When I came to terms with the reality of lockdown, I had to develop strategies that would help my clients achieve their goals. I decided to use the time at home to lose some body fat.
Of course, sensible eating habits were essential, but since my usual physical activity was drastically reduced (this happens when you swap on the gym floor 8 hours a day to sit in front of your laptop), I had to be smart about my workout. One of the most important tools I've used for this is high frequency weighted cardio.
To be able to take a high-frequency approach with any training method, you need to be able to recover quickly. When it comes to high-frequency training, high muscle damage and days of pain are the number one enemy of the state!
There is an often neglected training method that causes almost no muscle damage, but provides a strong training stimulus. And that's the way I lean down during the lockdown. Here's how I developed my blocking plan.
There are two main phases of muscle contraction during strength training:
Concentric muscle training. Eccentric muscle training
The concentric phase is when a muscle shortens under tension. You can think of this as the lifting phase. The eccentric is when the muscle lengthens under tension. This is the lowering phase.
Most of the muscle damage occurs in the eccentric phase. By eliminating the eccentric phases, you can reduce the stress, muscle damage, and breakdown that occur with traditional training.
I would not recommend excluding all eccentric workouts from your program indefinitely as the eccentric part of the lift offers many benefits and is a key element of the size and strength puzzle. However, tactically removing the eccentric phase from certain elements of your workout can have significant benefits.
Concentric training creates the potential for:
Higher training frequency More volume
These are both very useful when it comes to fat loss. Even better, a 2017 study (Stock et al., 2017) showed that only concentric strength training (with minimal muscle damage) causes hypertrophy in just 3 to 4 weeks. Concentric training can help you slim down and gain (or at least maintain) muscle mass.
Studies show that only concentric training creates much higher metabolic requirements than eccentric training (Kraemer et al., 2001). Concentric training leads to significantly higher VO2 and lactic acid levels. These increased metabolic costs mean more calories burned.
Improved recovery through concentric training only
Concentric training is very popular in rehabilitation programs for injuries. In the early stages of rehab, many therapists use high-frequency concentric training as the first step in strengthening muscles.
Improved recovery from injuries is an advantage of concentric training. Improved recovery between sessions is also a big plus of concentric work.
Stimulating blood flow to the working muscles improves recovery time from one heavy session to the next. For this reason, only concentric training is a great addition to your regular workout.
Bonus training without overtraining
Concentric training means that you can do “extra” or “bonus” training with a much lower risk of overtraining. Concentric work allows you to get a training stimulus without the mechanical or neurological fatigue caused by regular exercise. As a result, you can do more training with minimal risk that it will interfere with your usual lifting sessions.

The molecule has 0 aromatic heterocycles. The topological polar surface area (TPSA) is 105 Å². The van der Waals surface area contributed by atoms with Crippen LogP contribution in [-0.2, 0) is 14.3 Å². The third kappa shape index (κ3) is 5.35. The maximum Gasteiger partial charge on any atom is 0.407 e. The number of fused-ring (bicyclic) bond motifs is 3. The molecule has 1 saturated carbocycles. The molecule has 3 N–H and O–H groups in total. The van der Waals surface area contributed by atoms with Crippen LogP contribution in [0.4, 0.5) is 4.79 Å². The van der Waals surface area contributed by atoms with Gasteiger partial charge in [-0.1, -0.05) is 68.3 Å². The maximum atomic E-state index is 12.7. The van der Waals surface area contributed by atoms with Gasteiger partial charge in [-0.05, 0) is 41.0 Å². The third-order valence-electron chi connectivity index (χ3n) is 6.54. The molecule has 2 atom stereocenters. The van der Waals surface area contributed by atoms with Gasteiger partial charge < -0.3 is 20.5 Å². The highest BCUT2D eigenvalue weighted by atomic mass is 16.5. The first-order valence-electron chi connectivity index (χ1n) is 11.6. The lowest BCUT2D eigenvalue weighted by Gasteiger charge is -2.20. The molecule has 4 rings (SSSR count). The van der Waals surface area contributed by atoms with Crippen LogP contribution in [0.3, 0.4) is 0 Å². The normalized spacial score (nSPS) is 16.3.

The more you can exercise without exceeding your recovery capacity, the better your results. The fact that concentric training gives you the opportunity to increase your workload without exceeding your recovery capacity is a huge bonus when it comes to winning the fight against body fat!
Lifts, concentric lifts and conditioning
Westside Barbell has made concentric sled training popular for conditioning work. Pushing and pulling a sled is an incredibly effective workout for burning fat. I have used it in the programs of countless customers with great impact. This is one of the best ways to maximize fat loss while minimizing muscle loss.
In contrast to conventional cardio, sledge work requires a relatively high resistance. This resistance signals the body to hold the muscles. So you don't lose the trouble of looking like a marathon runner when working with weighted energy systems.
Concentric training at home
Unfortunately, I don't have a sled or enough outdoor space to use one. Living in central London means that space is scarce. What I have are 6 stairs in my apartment block, and I use them to get the same benefits of sledging.
I load my backpack with books and dumbbells. I go up the six stairs I get in the elevator and go back to the ground floor, which I repeat for 5-10 sets
Going up is primarily a concentric activity. By loading my backpack with textbooks and dumbbells, I can add 50 pounds of external load. Climbing stairs is like a hundred weighted steps.
I climb into the elevator to go back down because I'm lazy. Obviously I'm joking, there is actually a method for my insanity / laziness. Going down with 50 pounds of extra weight requires a lot of eccentric work and a lot of muscle damage.
Walking up and down stairs would mean I was sore and it would take longer to recover. As a result, I would not be able to do this on a daily basis. Since I want to use this method as my daily cardio, taking the elevator down is the wise choice.
So if you have a backpack, something heavy and stairs, you can isolate yourself.
Now it looks like a sense of normalcy is returning, although I think some people still choose to exercise at home until they feel comfortable when they go to a gym. Connect to mine on my Tom MacCormick Instagram account and send me a message if you need help.